cmh-2022-0345f1.jpg
Figure 2.
Prevalence of resistance-associated substitutions in patients with genotype 1b and DAA failure. DAA, direct-acting antiviral; NS, nonstructural protein.

cmh-2022-0345f2.jpg

cmh-2022-0345f3.jpg
Table 1.
Characteristics of patients with chronic HCV infection who experienced DAA failure
Characteristic Total Retreatment
Study population, n 36 16
Age 63 (56–69) 62 (55–67)
Sex, male/female 18/18 (50/50) 10/6 (62.5/37.5)
Liver disease status
Chronic hepatitis 20 (55.6) 10 (62.5)
Compensated cirrhosis 5 (13.9) 3 (6.3)
Decompensated cirrhosis 1 (2.8) 0 (0)
Hepatocellular carcinoma 10 (27.8) 4 (25.0)
 History of HCC* 3 (8.3) 2 (12.5)
 Tumor present 7 (19.4) 2 (12.5)
 Active tumor 4 (11.1) 2 (12.5)
HCV Genotype 20/15/1 (55.6/41.7/2.8) 8/8/0 (50/50/0)
1b/2/3a
HCV RNA, log10IU/mL 6.0 (5.6–6.5) 6.0 (5.4–6.5)
ALT, IU/L 46 (24–81) 32 (19–52)
Types of failed DAA§
 Daclatasvir+asunaprevir 15 (41.7) 5 (28.4)
 Sofosbuvir+ribavirin 13 (36.1) 8 (47.1)
 Ledipasvir/sofosbuvir 6 (16.7) 4 (23.5)
 Elbasvir/grazoprevir 1 (2.8) 0 (0)
 Glecaprevir/pibrentasvir 2 (5.6) 0 (0)
Previous treatment before DAA therapy
 None/IFN/DAA* 32/4/1 (86.5/10.8/2.7) 13/3/1 (76.5/17.6/5.9)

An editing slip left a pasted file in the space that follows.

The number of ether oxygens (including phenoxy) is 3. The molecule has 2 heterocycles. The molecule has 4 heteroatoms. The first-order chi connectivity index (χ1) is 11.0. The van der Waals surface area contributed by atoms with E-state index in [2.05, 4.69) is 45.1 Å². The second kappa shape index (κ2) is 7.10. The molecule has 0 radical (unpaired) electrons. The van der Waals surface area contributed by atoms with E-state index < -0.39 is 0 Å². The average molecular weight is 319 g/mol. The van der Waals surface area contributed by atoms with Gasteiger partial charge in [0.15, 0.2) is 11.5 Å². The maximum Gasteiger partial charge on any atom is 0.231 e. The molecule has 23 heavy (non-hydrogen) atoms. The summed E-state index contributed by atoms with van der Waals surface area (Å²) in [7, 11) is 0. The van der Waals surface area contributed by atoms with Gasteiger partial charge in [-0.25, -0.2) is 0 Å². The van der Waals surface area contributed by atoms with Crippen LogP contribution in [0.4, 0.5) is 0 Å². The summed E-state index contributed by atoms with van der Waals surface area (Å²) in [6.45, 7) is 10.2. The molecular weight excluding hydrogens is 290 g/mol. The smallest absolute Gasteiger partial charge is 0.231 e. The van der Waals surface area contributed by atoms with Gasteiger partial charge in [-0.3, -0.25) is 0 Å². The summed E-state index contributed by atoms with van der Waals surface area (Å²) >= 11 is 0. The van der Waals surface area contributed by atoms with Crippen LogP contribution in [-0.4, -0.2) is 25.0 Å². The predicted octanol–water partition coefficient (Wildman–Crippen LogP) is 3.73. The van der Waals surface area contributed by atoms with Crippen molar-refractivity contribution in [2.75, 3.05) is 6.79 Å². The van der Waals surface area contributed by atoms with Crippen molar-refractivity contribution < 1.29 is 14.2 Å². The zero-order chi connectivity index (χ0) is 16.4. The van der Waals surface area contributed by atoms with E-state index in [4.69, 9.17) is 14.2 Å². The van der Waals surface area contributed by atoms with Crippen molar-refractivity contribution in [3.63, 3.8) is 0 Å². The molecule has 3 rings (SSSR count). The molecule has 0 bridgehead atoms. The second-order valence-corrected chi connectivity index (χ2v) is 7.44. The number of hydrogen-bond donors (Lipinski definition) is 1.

Values are presented as median (interquartile range) or number (%).

DAA, direct-acting antiviral; HCV, hepatitis C virus; ALT, alanine transferase; IFN, interferon; HCC, hepatocellular carcinoma; CT, computed tomography; MRI, magnetic resonance imaging; DCV, daclatasvir; ASN, asunaprevir; LED, ledipasvir; SOF, sofosbubir.

* History of HCC was defined as curative treatment, including resection or ablation;

The presence of a tumor was defined as a lesion on imaging delineated as HCC, including individuals with lesions previously treated with radioembolization or chemoembolization who had evidence of a radiographic tumor response with tumor necrosis;

An active tumor was defined as arterial enhancement and venous washout on tri-phasic CT or contrast-enhanced MRI imaging.

§ A patient who failed first with DCV+ASN and then with LED/SOF treatment.